Lynsley Doodhai is the new president of the T&T Unified Teachers Association (TTUTA).
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Asami’s close companion still in custody
One man, believed to be a close companion of Japanese musician Asami Nagakiya, remains in police custody, while three others, two women and one man, each gave a statement in relation to the murder of the tenor pannist and have been released.
Police said the man in custody was picked up on Thursday after information gathered revealed he and Nagakiya, 30, were close. The two reportedly had a falling out over which Carnival band to play in on Monday but that was resolved by Tuesday, police said. The man, in his 20s, based on information gathered, may be freed, as there is nothing connecting him to the murder so far.
Rumours that Nagakiya was seen going in and out of an abandoned property along Woodford Street were also dismissed by police yesterday, along with speculation that she may have been sexually assaulted prior to death.
Police said when her body was first discovered it appeared that she had died of natural causes, as there was one small abrasion on her chin. However, 24 hours later, the marks of violence surfaced and it was clear that the 30-year-old pan enthusiast was murdered.
Her autopsy confirmed the suspicions and concluded that she was manually strangled. Officers said around the woman’s neck and chest were several black and blue markings, suggesting she came to a violent end with little or no resistance, as she had no defensive wounds and beneath her nails there was no evidence of tissue from her killer.
But according to police sources close to the investigation, National Operations Centre (NOC) cameras could not capture any footage at all in the area where her body was found in the Queen’s Park Savannah, Port-of-Spain, on Wednesday morning. Police had been viewing CCTV footage from the area in the hope of retracing Nagakiya’s last steps.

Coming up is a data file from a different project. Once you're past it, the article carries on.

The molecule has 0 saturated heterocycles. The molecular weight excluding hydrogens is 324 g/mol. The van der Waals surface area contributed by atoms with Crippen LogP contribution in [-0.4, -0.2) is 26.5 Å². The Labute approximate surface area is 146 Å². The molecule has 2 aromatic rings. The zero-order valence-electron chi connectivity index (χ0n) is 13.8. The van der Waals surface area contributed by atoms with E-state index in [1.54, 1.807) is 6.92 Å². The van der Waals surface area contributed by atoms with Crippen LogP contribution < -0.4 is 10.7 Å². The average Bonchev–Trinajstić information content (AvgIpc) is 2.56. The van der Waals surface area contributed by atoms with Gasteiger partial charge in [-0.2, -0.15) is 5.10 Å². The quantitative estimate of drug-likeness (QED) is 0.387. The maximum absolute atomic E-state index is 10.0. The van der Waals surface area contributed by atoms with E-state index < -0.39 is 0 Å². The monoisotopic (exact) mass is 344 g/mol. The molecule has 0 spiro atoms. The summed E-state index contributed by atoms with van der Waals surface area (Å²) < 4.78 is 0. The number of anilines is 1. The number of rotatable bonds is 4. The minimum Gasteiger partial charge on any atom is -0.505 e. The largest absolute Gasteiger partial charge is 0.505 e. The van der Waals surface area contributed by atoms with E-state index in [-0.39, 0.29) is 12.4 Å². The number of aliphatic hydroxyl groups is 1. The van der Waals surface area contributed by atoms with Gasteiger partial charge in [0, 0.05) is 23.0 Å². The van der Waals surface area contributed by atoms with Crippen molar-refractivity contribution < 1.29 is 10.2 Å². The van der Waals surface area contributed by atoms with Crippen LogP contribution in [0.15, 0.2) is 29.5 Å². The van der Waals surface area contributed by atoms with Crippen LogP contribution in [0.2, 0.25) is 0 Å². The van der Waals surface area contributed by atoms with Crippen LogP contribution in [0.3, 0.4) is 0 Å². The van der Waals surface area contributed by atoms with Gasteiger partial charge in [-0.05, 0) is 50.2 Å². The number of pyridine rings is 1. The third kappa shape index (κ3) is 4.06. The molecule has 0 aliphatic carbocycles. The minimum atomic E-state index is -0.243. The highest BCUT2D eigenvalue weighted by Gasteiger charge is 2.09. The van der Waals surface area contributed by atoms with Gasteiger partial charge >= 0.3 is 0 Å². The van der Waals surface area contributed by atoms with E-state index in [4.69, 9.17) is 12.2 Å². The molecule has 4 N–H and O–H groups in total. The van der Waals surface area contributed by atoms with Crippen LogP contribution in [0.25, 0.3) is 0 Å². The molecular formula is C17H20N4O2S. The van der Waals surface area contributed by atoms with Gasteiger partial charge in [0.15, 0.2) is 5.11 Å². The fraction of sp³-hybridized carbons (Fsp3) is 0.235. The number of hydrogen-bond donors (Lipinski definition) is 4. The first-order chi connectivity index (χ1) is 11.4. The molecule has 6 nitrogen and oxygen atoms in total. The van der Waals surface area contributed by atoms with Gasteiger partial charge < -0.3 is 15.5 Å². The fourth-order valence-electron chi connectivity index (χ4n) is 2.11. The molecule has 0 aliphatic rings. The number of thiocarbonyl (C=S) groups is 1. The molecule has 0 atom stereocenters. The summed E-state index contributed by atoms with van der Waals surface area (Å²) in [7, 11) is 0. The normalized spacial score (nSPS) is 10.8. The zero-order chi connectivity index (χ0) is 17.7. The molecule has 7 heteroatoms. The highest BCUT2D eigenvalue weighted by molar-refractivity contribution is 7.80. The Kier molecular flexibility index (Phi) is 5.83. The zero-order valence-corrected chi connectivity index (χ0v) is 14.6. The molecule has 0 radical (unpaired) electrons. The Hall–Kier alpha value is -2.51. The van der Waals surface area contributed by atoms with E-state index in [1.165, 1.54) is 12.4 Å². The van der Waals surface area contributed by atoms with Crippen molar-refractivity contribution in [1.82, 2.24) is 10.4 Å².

Police said they have also yet to review any footage of her after she left the Silver Stars panyard Tuesday evening from nearby businesses.
Officers also confirmed that Nagakiya made it back to the panyard and informed others that she was heading to St Ann’s to visit other Japanese nationals who were staying there. Police said they had two addresses for Nagakiya but did not want to divulge much, only that they were both in Port-of-Spain.
According to police, Nagakiya was first discovered at around 9.30 am on Wednesday under a tree at the Queen’s Park Savannah by a homeless man. Nagakiya was a trained musician by profession and arrived in Trinidad on January 8 to participate in Carnival-related events. Homicide detectives were able to confirm her identity Wednesday night, having sought the public’s assistance after her body was found.
According to reports, Geoff Adams, of Tamana, was walking through the area when he noticed a homeless man screaming while pointing at a patch of bush under a tree, a mere metres away from Queen’s Royal College. When Adams checked he discovered Nagakiya’s body and later went to the St Clair Police Station were he made a report.